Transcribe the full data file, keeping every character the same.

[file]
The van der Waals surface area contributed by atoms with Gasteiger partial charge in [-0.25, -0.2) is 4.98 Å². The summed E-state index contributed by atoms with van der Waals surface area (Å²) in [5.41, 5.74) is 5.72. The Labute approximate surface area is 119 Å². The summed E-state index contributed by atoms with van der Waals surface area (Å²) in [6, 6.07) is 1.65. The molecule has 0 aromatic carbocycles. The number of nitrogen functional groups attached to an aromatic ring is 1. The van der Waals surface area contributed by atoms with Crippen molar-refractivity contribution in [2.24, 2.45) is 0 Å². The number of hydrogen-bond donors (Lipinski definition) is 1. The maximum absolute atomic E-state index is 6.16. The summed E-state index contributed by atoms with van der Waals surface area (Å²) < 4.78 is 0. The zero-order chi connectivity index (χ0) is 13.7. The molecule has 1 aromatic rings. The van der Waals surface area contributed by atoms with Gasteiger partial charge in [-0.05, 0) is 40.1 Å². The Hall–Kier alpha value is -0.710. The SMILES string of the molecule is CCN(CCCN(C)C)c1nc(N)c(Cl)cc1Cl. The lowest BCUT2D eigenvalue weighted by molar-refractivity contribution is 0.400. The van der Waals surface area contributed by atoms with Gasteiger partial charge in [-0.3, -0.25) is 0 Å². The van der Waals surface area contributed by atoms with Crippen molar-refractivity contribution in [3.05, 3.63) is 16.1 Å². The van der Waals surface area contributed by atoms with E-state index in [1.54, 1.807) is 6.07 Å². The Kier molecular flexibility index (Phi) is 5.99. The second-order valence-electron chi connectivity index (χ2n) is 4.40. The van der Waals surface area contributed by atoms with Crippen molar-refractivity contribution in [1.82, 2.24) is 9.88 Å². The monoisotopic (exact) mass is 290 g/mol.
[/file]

The van der Waals surface area contributed by atoms with Gasteiger partial charge in [-0.25, -0.2) is 4.98 Å². The summed E-state index contributed by atoms with van der Waals surface area (Å²) in [5.41, 5.74) is 5.72. The Labute approximate surface area is 119 Å². The summed E-state index contributed by atoms with van der Waals surface area (Å²) in [6, 6.07) is 1.65. The molecule has 0 aromatic carbocycles. The number of nitrogen functional groups attached to an aromatic ring is 1. The van der Waals surface area contributed by atoms with Crippen molar-refractivity contribution in [2.24, 2.45) is 0 Å². The number of hydrogen-bond donors (Lipinski definition) is 1. The maximum absolute atomic E-state index is 6.16. The summed E-state index contributed by atoms with van der Waals surface area (Å²) < 4.78 is 0. The zero-order chi connectivity index (χ0) is 13.7. The molecule has 1 aromatic rings. The van der Waals surface area contributed by atoms with Gasteiger partial charge in [-0.05, 0) is 40.1 Å². The Hall–Kier alpha value is -0.710. The SMILES string of the molecule is CCN(CCCN(C)C)c1nc(N)c(Cl)cc1Cl. The lowest BCUT2D eigenvalue weighted by molar-refractivity contribution is 0.400. The van der Waals surface area contributed by atoms with Gasteiger partial charge in [-0.3, -0.25) is 0 Å². The van der Waals surface area contributed by atoms with Crippen molar-refractivity contribution in [3.05, 3.63) is 16.1 Å². The van der Waals surface area contributed by atoms with E-state index in [1.54, 1.807) is 6.07 Å². The Kier molecular flexibility index (Phi) is 5.99. The second-order valence-electron chi connectivity index (χ2n) is 4.40. The van der Waals surface area contributed by atoms with Crippen molar-refractivity contribution in [1.82, 2.24) is 9.88 Å². The monoisotopic (exact) mass is 290 g/mol.